The combination of subscriptions hitting their peak and viewers’ acceptance of ad-funded models is good news for advertisers.
Premium video platforms – AVOD and the broadcasters’ environment – are seen as the most attention-grabbing channels for 63% of CTV users, making them likely to generate the most impact for advertisers, who are already waking up to AVOD’s potential, according to FreeWheel.
Digital video advertising – connected TV (CTV), social media, and short-form video – grew 21% in 2021 and is expected to grow another 26% in 2022 to reach $49.2 billion globally, the Interactive Advertising Bureau (IAB) predicts in its 2021 Video Ad Spend and 2022 Outlook.
CTV ad spend is growing at a considerably faster rate, however – up 57% in 2021 to $15.2 billion, and predicted to grow another 39% to $21.2 billion in 2022.
“One of the most exciting things CTV can offer advertisers is incremental reach to new audiences they might not find on other platforms,” says Dave Castell, General Manager, Inventory Partnerships, at digital media buying platform The Trade Desk.
SVOD players introducing advertiser-funded tiers is “inevitable”, he believes, though stresses that the success of AVOD will depend on the viewer experience.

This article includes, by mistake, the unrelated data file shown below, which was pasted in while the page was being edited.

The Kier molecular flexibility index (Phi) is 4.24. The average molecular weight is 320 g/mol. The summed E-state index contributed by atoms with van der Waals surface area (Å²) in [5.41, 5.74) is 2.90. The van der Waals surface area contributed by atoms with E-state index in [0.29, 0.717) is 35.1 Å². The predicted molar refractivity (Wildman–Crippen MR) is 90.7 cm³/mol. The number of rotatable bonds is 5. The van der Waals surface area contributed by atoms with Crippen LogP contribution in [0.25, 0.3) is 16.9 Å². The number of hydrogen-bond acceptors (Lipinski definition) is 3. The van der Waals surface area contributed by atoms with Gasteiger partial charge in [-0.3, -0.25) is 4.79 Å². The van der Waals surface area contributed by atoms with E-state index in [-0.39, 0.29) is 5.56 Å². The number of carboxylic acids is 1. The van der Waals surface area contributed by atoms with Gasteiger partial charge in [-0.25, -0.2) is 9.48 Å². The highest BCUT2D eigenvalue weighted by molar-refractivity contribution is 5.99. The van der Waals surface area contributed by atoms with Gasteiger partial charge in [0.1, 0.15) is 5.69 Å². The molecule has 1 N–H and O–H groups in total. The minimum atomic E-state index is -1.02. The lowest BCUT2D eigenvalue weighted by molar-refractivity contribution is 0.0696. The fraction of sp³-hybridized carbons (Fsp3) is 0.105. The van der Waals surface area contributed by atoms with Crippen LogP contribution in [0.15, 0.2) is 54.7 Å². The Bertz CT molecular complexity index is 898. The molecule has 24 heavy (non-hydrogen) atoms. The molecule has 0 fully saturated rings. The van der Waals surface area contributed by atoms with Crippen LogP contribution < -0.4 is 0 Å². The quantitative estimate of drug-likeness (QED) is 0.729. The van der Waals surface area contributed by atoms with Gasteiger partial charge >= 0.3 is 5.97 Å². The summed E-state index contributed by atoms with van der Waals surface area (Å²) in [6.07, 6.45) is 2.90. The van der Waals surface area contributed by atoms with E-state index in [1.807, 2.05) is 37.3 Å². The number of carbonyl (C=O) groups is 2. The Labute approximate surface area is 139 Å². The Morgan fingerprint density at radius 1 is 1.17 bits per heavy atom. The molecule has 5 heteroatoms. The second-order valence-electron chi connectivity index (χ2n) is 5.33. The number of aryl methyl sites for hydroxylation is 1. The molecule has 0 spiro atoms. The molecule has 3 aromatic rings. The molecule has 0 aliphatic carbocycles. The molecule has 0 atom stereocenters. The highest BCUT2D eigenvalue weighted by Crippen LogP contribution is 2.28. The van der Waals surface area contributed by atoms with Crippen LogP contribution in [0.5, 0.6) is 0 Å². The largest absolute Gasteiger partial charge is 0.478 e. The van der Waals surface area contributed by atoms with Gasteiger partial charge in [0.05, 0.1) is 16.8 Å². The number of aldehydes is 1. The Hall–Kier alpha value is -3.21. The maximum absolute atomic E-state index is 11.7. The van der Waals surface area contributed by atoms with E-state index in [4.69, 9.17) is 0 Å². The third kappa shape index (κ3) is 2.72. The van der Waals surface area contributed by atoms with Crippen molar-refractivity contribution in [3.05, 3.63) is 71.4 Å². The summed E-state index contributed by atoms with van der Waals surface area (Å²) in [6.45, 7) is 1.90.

“To ensure consumers aren’t reaching for the remote, advertisers and broadcasters need to work together to optimise the advertising experience. First and foremost, this means limiting the number of ads, but ensuring they’re relevant,” Castell explains.
“If the amazing and often expensive content that is driving this new golden age of television is to continue, relevant ads are the only way to fund and preserve it. Doing so will help avoid some of the pitfalls that led to consumer fatigue with ads on linear TV.”
Content producers also have much to gain, others suggest. True, the ad-funded model may not support the big budgets available through subscription-funding. But moving forward, AVOD services are now expected to commission more original content for a number of reasons.
First, it’s a way of ensuring they have their own license-free content as their international footprints spread. Second, its insurance against a decline in available third-party content as more studios launch their own VOD services. Third, because as the streaming market grows ever more competitive, exclusive content becomes an increasingly important differentiator.
AVOD’s benefits for content creators lie in how complementary it is to SVOD, adds Fahy.
“Ad-funded is an extra path for content creators to monetise their investments and, as such, is an exciting opportunity. It’s about windowing (content) appropriately – for example, through premium SVOD first then, after a period of time, put it out on AVOD and FAST,” he says.
“Others might create original content for FAST and AVOD and have monetisation in SVOD after.”
Moving forward, expect a hybrid mix of business models across different streaming platforms, Fahy adds:
“We see a mixed model in the future, with a growing segment of AVOD alongside a growing segment of SVOD and other models, as well as a healthy backbone of linear TV consumption.”
Castell agrees. “The streaming services that straddle SVOD and AVOD will ultimately come out on top,” he says. “The future is choice.”
News Source: Televisual